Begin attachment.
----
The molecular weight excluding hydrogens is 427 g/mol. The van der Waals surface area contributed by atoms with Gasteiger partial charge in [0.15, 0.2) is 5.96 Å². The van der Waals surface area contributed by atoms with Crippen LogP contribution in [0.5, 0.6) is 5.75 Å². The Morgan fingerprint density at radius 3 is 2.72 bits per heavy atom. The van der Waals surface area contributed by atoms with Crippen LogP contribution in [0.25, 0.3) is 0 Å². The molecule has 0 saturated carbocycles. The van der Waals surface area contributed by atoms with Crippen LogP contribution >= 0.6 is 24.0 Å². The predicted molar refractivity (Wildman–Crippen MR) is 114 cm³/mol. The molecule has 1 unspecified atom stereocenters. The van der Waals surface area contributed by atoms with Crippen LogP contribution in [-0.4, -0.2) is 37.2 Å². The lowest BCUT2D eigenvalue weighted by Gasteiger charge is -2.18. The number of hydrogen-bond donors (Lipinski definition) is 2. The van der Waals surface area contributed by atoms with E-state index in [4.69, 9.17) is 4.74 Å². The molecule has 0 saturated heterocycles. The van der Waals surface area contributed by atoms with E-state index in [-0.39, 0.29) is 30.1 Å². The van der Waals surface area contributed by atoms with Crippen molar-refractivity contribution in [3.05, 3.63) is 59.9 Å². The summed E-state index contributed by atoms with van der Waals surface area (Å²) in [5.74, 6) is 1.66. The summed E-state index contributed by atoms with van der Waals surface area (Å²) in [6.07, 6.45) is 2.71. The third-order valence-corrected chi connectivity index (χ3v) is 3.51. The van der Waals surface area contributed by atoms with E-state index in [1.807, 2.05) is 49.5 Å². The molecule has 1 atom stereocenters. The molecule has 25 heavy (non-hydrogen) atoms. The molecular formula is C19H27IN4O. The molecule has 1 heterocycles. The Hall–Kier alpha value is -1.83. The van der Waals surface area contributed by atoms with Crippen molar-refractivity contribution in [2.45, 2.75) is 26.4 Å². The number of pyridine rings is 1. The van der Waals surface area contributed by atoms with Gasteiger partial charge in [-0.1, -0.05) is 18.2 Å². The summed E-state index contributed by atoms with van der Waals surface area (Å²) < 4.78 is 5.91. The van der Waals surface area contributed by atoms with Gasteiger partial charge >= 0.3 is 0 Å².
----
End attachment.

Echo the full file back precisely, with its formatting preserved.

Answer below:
The molecular weight excluding hydrogens is 427 g/mol. The van der Waals surface area contributed by atoms with Gasteiger partial charge in [0.15, 0.2) is 5.96 Å². The van der Waals surface area contributed by atoms with Crippen LogP contribution in [0.5, 0.6) is 5.75 Å². The Morgan fingerprint density at radius 3 is 2.72 bits per heavy atom. The van der Waals surface area contributed by atoms with Crippen LogP contribution in [0.25, 0.3) is 0 Å². The molecule has 0 saturated carbocycles. The van der Waals surface area contributed by atoms with Crippen LogP contribution >= 0.6 is 24.0 Å². The predicted molar refractivity (Wildman–Crippen MR) is 114 cm³/mol. The molecule has 1 unspecified atom stereocenters. The van der Waals surface area contributed by atoms with Crippen LogP contribution in [-0.4, -0.2) is 37.2 Å². The lowest BCUT2D eigenvalue weighted by Gasteiger charge is -2.18. The number of hydrogen-bond donors (Lipinski definition) is 2. The van der Waals surface area contributed by atoms with E-state index in [4.69, 9.17) is 4.74 Å². The molecule has 0 saturated heterocycles. The van der Waals surface area contributed by atoms with E-state index in [-0.39, 0.29) is 30.1 Å². The van der Waals surface area contributed by atoms with Crippen molar-refractivity contribution in [3.05, 3.63) is 59.9 Å². The summed E-state index contributed by atoms with van der Waals surface area (Å²) in [5.74, 6) is 1.66. The summed E-state index contributed by atoms with van der Waals surface area (Å²) in [6.07, 6.45) is 2.71. The third-order valence-corrected chi connectivity index (χ3v) is 3.51. The van der Waals surface area contributed by atoms with E-state index in [1.807, 2.05) is 49.5 Å². The molecule has 1 atom stereocenters. The molecule has 25 heavy (non-hydrogen) atoms. The molecular formula is C19H27IN4O. The molecule has 1 heterocycles. The Hall–Kier alpha value is -1.83. The van der Waals surface area contributed by atoms with Crippen molar-refractivity contribution in [2.45, 2.75) is 26.4 Å². The number of pyridine rings is 1. The van der Waals surface area contributed by atoms with Gasteiger partial charge in [-0.1, -0.05) is 18.2 Å². The summed E-state index contributed by atoms with van der Waals surface area (Å²) < 4.78 is 5.91. The van der Waals surface area contributed by atoms with Gasteiger partial charge >= 0.3 is 0 Å².